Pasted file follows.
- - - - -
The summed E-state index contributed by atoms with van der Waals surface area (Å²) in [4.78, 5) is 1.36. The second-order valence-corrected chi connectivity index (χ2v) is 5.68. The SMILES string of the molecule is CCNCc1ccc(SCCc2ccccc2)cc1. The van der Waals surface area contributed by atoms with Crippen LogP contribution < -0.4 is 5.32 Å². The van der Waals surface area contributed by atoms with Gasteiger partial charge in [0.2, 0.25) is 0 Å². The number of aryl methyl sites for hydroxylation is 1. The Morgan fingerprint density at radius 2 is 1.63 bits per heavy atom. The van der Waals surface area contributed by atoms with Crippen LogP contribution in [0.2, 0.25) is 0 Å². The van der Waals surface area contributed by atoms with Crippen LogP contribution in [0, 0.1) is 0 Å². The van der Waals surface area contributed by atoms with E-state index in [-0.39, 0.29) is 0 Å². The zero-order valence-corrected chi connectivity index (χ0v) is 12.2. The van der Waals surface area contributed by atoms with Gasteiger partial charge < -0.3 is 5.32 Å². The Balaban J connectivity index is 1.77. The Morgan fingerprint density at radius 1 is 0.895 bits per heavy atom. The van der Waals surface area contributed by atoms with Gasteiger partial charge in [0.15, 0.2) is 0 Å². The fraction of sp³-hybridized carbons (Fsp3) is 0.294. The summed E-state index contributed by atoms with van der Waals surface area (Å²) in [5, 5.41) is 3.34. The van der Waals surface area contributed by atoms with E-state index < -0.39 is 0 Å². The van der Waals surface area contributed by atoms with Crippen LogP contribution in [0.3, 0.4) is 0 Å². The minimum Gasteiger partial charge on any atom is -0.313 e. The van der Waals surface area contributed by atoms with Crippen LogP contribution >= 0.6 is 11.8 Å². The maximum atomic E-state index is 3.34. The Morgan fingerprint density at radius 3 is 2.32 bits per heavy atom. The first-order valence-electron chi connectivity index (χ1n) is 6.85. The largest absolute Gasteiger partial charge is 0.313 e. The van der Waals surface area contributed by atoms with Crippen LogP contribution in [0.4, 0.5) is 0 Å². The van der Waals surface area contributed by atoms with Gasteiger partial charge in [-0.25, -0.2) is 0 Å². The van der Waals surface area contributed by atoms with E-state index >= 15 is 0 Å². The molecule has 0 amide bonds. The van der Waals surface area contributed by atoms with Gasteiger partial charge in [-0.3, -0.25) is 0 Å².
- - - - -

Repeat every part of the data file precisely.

The summed E-state index contributed by atoms with van der Waals surface area (Å²) in [4.78, 5) is 1.36. The second-order valence-corrected chi connectivity index (χ2v) is 5.68. The SMILES string of the molecule is CCNCc1ccc(SCCc2ccccc2)cc1. The van der Waals surface area contributed by atoms with Crippen LogP contribution < -0.4 is 5.32 Å². The van der Waals surface area contributed by atoms with Gasteiger partial charge in [0.2, 0.25) is 0 Å². The number of aryl methyl sites for hydroxylation is 1. The Morgan fingerprint density at radius 2 is 1.63 bits per heavy atom. The van der Waals surface area contributed by atoms with Crippen LogP contribution in [0.2, 0.25) is 0 Å². The van der Waals surface area contributed by atoms with Crippen LogP contribution in [0, 0.1) is 0 Å². The van der Waals surface area contributed by atoms with E-state index in [-0.39, 0.29) is 0 Å². The zero-order valence-corrected chi connectivity index (χ0v) is 12.2. The van der Waals surface area contributed by atoms with Gasteiger partial charge < -0.3 is 5.32 Å². The Balaban J connectivity index is 1.77. The Morgan fingerprint density at radius 1 is 0.895 bits per heavy atom. The van der Waals surface area contributed by atoms with Gasteiger partial charge in [0.15, 0.2) is 0 Å². The fraction of sp³-hybridized carbons (Fsp3) is 0.294. The summed E-state index contributed by atoms with van der Waals surface area (Å²) in [5, 5.41) is 3.34. The van der Waals surface area contributed by atoms with E-state index < -0.39 is 0 Å². The van der Waals surface area contributed by atoms with Crippen LogP contribution in [0.3, 0.4) is 0 Å². The minimum Gasteiger partial charge on any atom is -0.313 e. The van der Waals surface area contributed by atoms with Crippen LogP contribution >= 0.6 is 11.8 Å². The maximum atomic E-state index is 3.34. The Morgan fingerprint density at radius 3 is 2.32 bits per heavy atom. The first-order valence-electron chi connectivity index (χ1n) is 6.85. The largest absolute Gasteiger partial charge is 0.313 e. The van der Waals surface area contributed by atoms with Crippen LogP contribution in [0.4, 0.5) is 0 Å². The van der Waals surface area contributed by atoms with Gasteiger partial charge in [-0.25, -0.2) is 0 Å². The van der Waals surface area contributed by atoms with E-state index >= 15 is 0 Å². The molecule has 0 amide bonds. The van der Waals surface area contributed by atoms with Gasteiger partial charge in [-0.3, -0.25) is 0 Å².